The Magic Snowflake (2013)

Depending on where you see this film listed, it might also be called "Santa's Apprentice: The Magic Snowflake," since it's a sequel to that film, a fact we didn't realize until after watching this. At the time, we assumed that was why we didn't understand what the hell was going on, but after seeing part one, I'm really no closer to understanding.

Maybe if I track down the animated series they're based on, it'll all make more sense. Eh. Probably not.

Like part one, the plot of this thing is an incoherent mess. Actually, compared to this incoherent mess, the plot of part one looks rational and considered. This opens by introducing a new character, a Intuit boy who delivers mail to the North Pole. He meets up with Beatrice, who I guess is living at the North Pole while the hours tick away towards her prophesied marriage to Nicholas.

The whole thing is really kind of creepy.

At any rate, it's against the rules for kids to be at the North Pole for some unspecified reason, which creates a bit of conflict. Nicholas, having just been handed Santa's mantle, over-reacts and tries to throw the kid out.

Meanwhile, the previous Santa starts his B-plot early, trying to get a job at the orphanage in Sydney where they picked up Nicholas. He doesn't make much of an impression on the hard-ass administrator who is inexplicably tasked with solely selecting his own replacement.

Nicholas, meanwhile, starts acting like something of a hard-ass himself. Oh, and he starts growing white whiskers, which apparently isn't normal for a twelve-year-old Santa. Beatrice then summons the Council of Santa Clauses to try and figure out what's wrong.

This is when things change course from stupid to so goddamn stupid I can't really begin to understand what the writers were thinking.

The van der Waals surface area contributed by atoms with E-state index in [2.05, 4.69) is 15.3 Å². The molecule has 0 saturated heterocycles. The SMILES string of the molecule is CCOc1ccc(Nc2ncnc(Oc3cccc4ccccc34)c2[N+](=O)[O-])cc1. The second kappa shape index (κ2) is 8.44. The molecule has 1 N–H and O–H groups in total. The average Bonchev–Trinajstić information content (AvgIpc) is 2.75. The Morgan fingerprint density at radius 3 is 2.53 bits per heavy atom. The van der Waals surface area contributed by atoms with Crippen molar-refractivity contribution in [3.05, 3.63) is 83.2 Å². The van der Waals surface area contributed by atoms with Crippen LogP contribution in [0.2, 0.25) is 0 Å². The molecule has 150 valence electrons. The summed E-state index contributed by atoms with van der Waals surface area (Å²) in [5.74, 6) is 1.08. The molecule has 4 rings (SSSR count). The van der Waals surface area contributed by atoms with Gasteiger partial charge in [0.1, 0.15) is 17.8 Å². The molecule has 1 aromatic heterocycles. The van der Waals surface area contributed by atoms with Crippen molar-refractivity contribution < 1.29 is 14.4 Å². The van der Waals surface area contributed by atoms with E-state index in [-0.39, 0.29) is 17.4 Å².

Nicholas has, and I really wish I was making this up, "grown-up-allosis", which is an astonishingly stupid way of saying he's growing up faster than he should. The newly retired Santa takes him on a brief journey to try and recover his innocence. That's when giant advent calendar doors start materializing in front of Nicholas, and he starts getting teleported through time to various Christmases past and future.

He needs to discover the spirit of Christmas, which is supposedly contained in his first gift, but is really the joy that gift inspired... you know where this is going. I should probably also mention the magic glowing Ursa Major spirit bear that helps him finish his journey after Santa gets sidetracked on a magical journey with the orphanage director.

Also of note is an earlier Santa Claus who comes out of retirement, ostensibly to help, but who nearly destroys Christmas and kills Nicholas. See, he's kind of insane, and he wants to give all the kids of the world bricks, because he doesn't understand video games, and... you know something? This really isn't as interesting as it sounds.

Everything works out in the end, thanks to the aforementioned robot bugs Nicholas creates using the aforementioned magic gift-making machine, so the aforementioned giant magical snowflake from the title doesn't melt and destroy Christmas forever.

Well, I meant to mention all that crap. What does it say about a movie when you can provide a relatively complete synopsis without talking about the A-plot?

Overall, this was a lot like its predecessor. It'd be unfair to completely dismiss it as garbage due to a few interesting visuals and a few fun twists (the insane Victorian Santa, while not perfectly executed, had real potential). But it was mostly just a jumble of unfinished ideas tossed in at random. If the ideas had been better, it might have forgiven the slapdash nature of the thing, but as it is, it's really not worth your time.